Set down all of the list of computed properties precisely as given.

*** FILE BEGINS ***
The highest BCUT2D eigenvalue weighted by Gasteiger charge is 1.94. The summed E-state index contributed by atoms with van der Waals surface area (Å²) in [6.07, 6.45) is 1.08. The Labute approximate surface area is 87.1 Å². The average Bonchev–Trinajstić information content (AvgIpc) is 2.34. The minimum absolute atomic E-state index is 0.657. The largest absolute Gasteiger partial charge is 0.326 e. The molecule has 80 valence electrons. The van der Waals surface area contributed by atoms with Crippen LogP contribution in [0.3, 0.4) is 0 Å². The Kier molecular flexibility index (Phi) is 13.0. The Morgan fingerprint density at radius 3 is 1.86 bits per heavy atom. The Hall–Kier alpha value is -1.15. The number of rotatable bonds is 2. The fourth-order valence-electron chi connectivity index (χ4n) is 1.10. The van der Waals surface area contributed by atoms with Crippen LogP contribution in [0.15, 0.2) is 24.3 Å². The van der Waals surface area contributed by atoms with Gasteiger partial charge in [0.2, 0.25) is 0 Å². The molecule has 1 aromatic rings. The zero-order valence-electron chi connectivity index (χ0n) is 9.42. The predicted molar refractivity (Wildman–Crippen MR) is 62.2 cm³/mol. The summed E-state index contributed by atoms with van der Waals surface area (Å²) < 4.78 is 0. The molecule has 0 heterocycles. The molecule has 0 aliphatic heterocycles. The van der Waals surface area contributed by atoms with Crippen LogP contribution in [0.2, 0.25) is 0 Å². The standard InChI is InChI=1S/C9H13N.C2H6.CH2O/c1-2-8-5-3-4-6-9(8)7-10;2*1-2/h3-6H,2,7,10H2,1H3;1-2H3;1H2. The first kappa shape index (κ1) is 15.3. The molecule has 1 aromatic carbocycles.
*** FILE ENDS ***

The highest BCUT2D eigenvalue weighted by Gasteiger charge is 1.94. The summed E-state index contributed by atoms with van der Waals surface area (Å²) in [6.07, 6.45) is 1.08. The Labute approximate surface area is 87.1 Å². The average Bonchev–Trinajstić information content (AvgIpc) is 2.34. The minimum absolute atomic E-state index is 0.657. The largest absolute Gasteiger partial charge is 0.326 e. The molecule has 80 valence electrons. The van der Waals surface area contributed by atoms with Crippen LogP contribution in [0.3, 0.4) is 0 Å². The Kier molecular flexibility index (Phi) is 13.0. The Morgan fingerprint density at radius 3 is 1.86 bits per heavy atom. The Hall–Kier alpha value is -1.15. The number of rotatable bonds is 2. The fourth-order valence-electron chi connectivity index (χ4n) is 1.10. The van der Waals surface area contributed by atoms with Crippen LogP contribution in [0.15, 0.2) is 24.3 Å². The van der Waals surface area contributed by atoms with Gasteiger partial charge in [0.2, 0.25) is 0 Å². The molecule has 1 aromatic rings. The zero-order valence-electron chi connectivity index (χ0n) is 9.42. The predicted molar refractivity (Wildman–Crippen MR) is 62.2 cm³/mol. The summed E-state index contributed by atoms with van der Waals surface area (Å²) < 4.78 is 0. The molecule has 0 heterocycles. The molecule has 0 aliphatic heterocycles. The van der Waals surface area contributed by atoms with Crippen LogP contribution in [0.2, 0.25) is 0 Å². The standard InChI is InChI=1S/C9H13N.C2H6.CH2O/c1-2-8-5-3-4-6-9(8)7-10;2*1-2/h3-6H,2,7,10H2,1H3;1-2H3;1H2. The first kappa shape index (κ1) is 15.3. The molecule has 1 aromatic carbocycles.